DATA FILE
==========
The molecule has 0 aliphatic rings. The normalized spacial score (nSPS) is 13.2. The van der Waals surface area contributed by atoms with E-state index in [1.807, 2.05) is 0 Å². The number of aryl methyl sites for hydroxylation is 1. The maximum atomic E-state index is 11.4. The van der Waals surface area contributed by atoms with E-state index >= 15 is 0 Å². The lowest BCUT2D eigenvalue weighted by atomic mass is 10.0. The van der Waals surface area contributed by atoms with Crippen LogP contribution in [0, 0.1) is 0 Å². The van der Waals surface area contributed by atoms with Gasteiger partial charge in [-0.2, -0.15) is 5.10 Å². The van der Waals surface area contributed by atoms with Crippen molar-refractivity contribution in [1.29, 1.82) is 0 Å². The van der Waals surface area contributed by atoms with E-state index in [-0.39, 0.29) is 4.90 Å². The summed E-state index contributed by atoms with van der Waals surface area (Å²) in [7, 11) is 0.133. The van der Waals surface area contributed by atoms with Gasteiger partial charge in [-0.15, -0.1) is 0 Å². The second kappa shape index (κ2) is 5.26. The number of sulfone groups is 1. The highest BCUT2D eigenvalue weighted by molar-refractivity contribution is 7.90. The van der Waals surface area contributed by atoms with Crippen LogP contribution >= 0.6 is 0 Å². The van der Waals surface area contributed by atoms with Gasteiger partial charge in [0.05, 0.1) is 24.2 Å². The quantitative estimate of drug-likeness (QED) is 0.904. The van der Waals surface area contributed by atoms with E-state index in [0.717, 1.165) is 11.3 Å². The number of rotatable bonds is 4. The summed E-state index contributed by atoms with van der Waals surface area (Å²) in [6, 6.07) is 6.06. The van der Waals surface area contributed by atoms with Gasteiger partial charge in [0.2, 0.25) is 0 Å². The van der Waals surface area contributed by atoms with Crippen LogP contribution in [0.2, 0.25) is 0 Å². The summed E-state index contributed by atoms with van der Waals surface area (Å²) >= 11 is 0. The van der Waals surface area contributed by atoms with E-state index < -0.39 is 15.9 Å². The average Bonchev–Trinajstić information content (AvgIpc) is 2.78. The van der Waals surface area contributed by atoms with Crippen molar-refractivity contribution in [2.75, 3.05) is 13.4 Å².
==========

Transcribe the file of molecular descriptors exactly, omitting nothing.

The molecule has 0 aliphatic rings. The normalized spacial score (nSPS) is 13.2. The van der Waals surface area contributed by atoms with E-state index in [1.807, 2.05) is 0 Å². The number of aryl methyl sites for hydroxylation is 1. The maximum atomic E-state index is 11.4. The van der Waals surface area contributed by atoms with E-state index >= 15 is 0 Å². The lowest BCUT2D eigenvalue weighted by atomic mass is 10.0. The van der Waals surface area contributed by atoms with Crippen LogP contribution in [0, 0.1) is 0 Å². The van der Waals surface area contributed by atoms with Gasteiger partial charge in [-0.2, -0.15) is 5.10 Å². The van der Waals surface area contributed by atoms with Crippen molar-refractivity contribution in [1.29, 1.82) is 0 Å². The van der Waals surface area contributed by atoms with E-state index in [-0.39, 0.29) is 4.90 Å². The summed E-state index contributed by atoms with van der Waals surface area (Å²) in [7, 11) is 0.133. The van der Waals surface area contributed by atoms with Gasteiger partial charge in [-0.15, -0.1) is 0 Å². The second kappa shape index (κ2) is 5.26. The number of sulfone groups is 1. The highest BCUT2D eigenvalue weighted by molar-refractivity contribution is 7.90. The van der Waals surface area contributed by atoms with Crippen LogP contribution >= 0.6 is 0 Å². The van der Waals surface area contributed by atoms with Gasteiger partial charge in [0.05, 0.1) is 24.2 Å². The quantitative estimate of drug-likeness (QED) is 0.904. The van der Waals surface area contributed by atoms with E-state index in [0.717, 1.165) is 11.3 Å². The number of rotatable bonds is 4. The summed E-state index contributed by atoms with van der Waals surface area (Å²) in [6, 6.07) is 6.06. The van der Waals surface area contributed by atoms with Gasteiger partial charge in [0.2, 0.25) is 0 Å². The van der Waals surface area contributed by atoms with Crippen LogP contribution in [0.2, 0.25) is 0 Å². The summed E-state index contributed by atoms with van der Waals surface area (Å²) >= 11 is 0. The van der Waals surface area contributed by atoms with E-state index < -0.39 is 15.9 Å². The average Bonchev–Trinajstić information content (AvgIpc) is 2.78. The van der Waals surface area contributed by atoms with Crippen molar-refractivity contribution in [2.75, 3.05) is 13.4 Å².